Hollywood, But It Won't

         Hollywood likes to think it knows us. It tells us what we like. It tells how and what to think. It decides what we are ready to accept. It protects us from "evil." Never is this more evident than in the 1951 Hollywood version of A Streetcar Named Desire.

         Tennessee Williams wrote the original Streetcar, a tale of a cracked southern belle, in 1947. The belle is the ever-so-frail Blanche DuBois. Blanche loses the family plantation and runs to her sister's (Stella) arms. Stella lives with her abusive husband, Stanley, in New Orleans. It is here that Blanche's torturous past and Stanley's blue collar present collide, resulting in Blanche's being committed. We learn how Blanche's husband had committed suicide after being caught in a homosexual affair. We see Stanley rape Blanche. We are immersed in these horrid souls' reality. Tennessee Williams is our tour guide of a bleak reality.

         I guess the movie makers did not think this reality could sell enough tickets. The 1951 film version of Streetcar, directed by Elia Kazan, leaves out some important details. There is no mention of Blanche's (Vivien Leigh) homosexual husband. Homosexuality is too disturbing for us to see or even hear about, even though it adds considerably to the story. In the film her husband shoots himself for apparently no reason. Instead of adding to Blanche's deeply troubled past, her husband's suicide only seems confusing. Marlon Brando's Stanley is also cheated in the film. His moment of triumph over Blanche is cut. We, the viewers of the United States, were just not ready to see a real rape scene. An hour and a half of Stanley's physical and verbal abuse of his wife Stella (Kim Hunter) is fine. It is ok for us to see that. There is nothing wrong with watching a man abuse his wife. It is not right to abuse someone, but it is not wrong to watch it. Sex is just wrong. That seems to be the message we are being sent.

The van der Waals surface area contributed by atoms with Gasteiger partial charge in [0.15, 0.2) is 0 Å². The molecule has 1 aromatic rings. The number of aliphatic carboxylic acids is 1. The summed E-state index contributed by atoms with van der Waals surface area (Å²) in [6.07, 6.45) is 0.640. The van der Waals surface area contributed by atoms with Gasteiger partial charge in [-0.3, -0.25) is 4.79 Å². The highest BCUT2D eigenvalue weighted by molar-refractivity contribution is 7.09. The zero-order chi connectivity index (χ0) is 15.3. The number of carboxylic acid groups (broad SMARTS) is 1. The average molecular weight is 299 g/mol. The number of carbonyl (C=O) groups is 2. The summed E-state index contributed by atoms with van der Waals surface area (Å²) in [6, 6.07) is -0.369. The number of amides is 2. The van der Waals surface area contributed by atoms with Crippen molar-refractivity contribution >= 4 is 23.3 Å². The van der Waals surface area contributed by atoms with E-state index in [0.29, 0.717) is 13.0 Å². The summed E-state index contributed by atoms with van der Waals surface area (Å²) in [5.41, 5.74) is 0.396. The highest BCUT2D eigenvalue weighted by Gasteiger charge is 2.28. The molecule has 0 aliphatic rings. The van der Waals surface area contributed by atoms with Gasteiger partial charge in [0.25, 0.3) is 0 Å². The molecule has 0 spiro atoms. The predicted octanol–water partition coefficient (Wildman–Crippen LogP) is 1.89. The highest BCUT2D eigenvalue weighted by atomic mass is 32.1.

In 2002, the film industry is far more liberal with sex, but the film moguls still control what we are ready to see. If a movie is being made about a terrorist plot, you can bet they will try to change it. If a plane is hijacked, you can forget about it. I would like to thank Hollywood for protecting me from all of these ideas. I do not know what I would do with out them. I guess I would have to think for myself.

Devin Wilber

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